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Extent and condition of the fishery in 1895 and 1896.

While the number of nets operated in these two years was practically the same, the catch in 1896 was much greater than in 1895, and was one of the largest in the recent history of the fishery. A comparatively large number of fishermen reported that they took more salmon than in any previous year. The salmon, however, were smaller than usual, and their market value was but little more in 1896 than in 1895.

The traps set especially for salmon, or in which salmon were taken, numbered 193 in 1895 and 184 in 1896. These, with the accessories, had a value of $12,474 and $13,146, respectively. The boats and scows required in the construction and operation of the nets numbered 188 in 1895, the same in 1896, and were valued at $3,576 and $3,599, respectively. The number of men engaged in the fishery was 127 in 1895 and 126 in 1896. In the comparatively unimportant branch of the fishery carried on with gill nets in the vicinity of Bangor, 10 nets, valued at $189, were used in 1895, and 11 nets, worth $199, in 1896; these were set by 6 men in the first year and 7 in the next. The boats numbered 4 in 1895 and 5 in 1896, and were valued at $29 and $37, respectively.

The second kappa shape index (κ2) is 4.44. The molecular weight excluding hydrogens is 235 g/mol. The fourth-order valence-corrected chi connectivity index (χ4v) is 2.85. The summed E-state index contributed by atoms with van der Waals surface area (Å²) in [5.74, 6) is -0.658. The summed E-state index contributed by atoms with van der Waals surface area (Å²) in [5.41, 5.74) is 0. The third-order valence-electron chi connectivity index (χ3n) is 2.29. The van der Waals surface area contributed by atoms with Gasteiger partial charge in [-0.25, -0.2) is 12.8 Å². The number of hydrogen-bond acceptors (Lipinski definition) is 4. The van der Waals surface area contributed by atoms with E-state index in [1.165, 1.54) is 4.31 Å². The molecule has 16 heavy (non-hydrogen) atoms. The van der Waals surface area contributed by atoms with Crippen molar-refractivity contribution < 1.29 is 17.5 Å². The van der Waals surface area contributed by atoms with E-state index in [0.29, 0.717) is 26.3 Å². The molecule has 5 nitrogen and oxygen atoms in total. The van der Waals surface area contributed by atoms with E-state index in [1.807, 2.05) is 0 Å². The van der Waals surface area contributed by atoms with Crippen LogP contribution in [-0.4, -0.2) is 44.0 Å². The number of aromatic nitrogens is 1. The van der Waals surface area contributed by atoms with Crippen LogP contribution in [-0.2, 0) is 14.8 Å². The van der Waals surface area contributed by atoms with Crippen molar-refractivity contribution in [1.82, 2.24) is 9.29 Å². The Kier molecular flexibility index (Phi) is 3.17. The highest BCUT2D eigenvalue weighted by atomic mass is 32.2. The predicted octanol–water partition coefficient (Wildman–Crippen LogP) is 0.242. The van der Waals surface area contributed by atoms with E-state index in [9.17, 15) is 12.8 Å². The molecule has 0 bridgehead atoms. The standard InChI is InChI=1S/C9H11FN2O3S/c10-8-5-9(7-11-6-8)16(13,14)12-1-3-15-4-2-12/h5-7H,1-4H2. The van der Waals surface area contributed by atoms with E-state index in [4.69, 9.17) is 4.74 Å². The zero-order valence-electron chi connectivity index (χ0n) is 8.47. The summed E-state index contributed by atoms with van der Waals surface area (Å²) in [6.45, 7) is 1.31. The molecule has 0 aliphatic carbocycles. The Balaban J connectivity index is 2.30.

The total number of salmon caught in 1895 was 4,395; these weighed 65,011 pounds and yielded the fishermen $11,356; in gill nets 117 salmon were caught, weighing 1,985 pounds and valued at $323. In 1896 the result of the fishery was 6,403 salmon, weighing 80,175 pounds, with a market value of $12,716; the gill-net catch this year was 246 salmon, with a weight of 3,444 pounds and a value of $492.

The outcome of the fishery in 1896 exceeded that of 1895 by 2,008 salmon; increase in weight was 15,164 pounds, and in value $1,360. The percentage of increase in these items was as follows: Fish taken, 46 per cent; weight of catch, 23 per cent; value of catch, 12 per cent.

As an illustration of the uniform increase in the number of salmon taken in 1896, the following facts may be cited: The nets that were set in both years numbered 162; of these, 146 nets, or 90 per cent, took more salmon in 1896 than in 1895; and only 16, or 10 per cent, took the same number or less. The comparative figures for the nets that secured more fish in 1896 were 3,449 salmon in 1895 and 5,681 in 1896. The nets whose catch was the same or less in 1896 caught 295 fish in 1895 and 289 in 1896.

The largest number of salmon taken by one fisherman in 1895 was 408; these were caught in 3 nets on the lower side of Sears Island, in the township of Searsport. Other catches by single fishermen in 1895 were 104 salmon in 4 nets in Stockton, 102 in 5 nets in Northport, 150 in 3 nets in Islesboro, and 150 in 3 nets in Verona.

In 1896 the 3 Searsport nets first mentioned took 426 salmon, and a large number of fishermen secured between 100 and 200 fish in 2 to 5 nets. Thus, in Stockton 100 fish were caught in 2 nets, 105 in 3 nets, and 110 in 1 net; in Penobscot 192 salmon were taken in 2 nets, 105 in 2 nets, and 127 in 2 nets; in Northport 5 nets obtained 204 fish and 4 nets 125 fish; in Islesboro 3 nets took 130 fish, 3 nets 150 fish, 4 nets 190 fish, and 2 nets 100 fish; in Verona 3 nets caught 174 fish, 2 nets 106 fish, 3 nets 150 fish, 1 net 100 fish, and 2 nets 170 fish.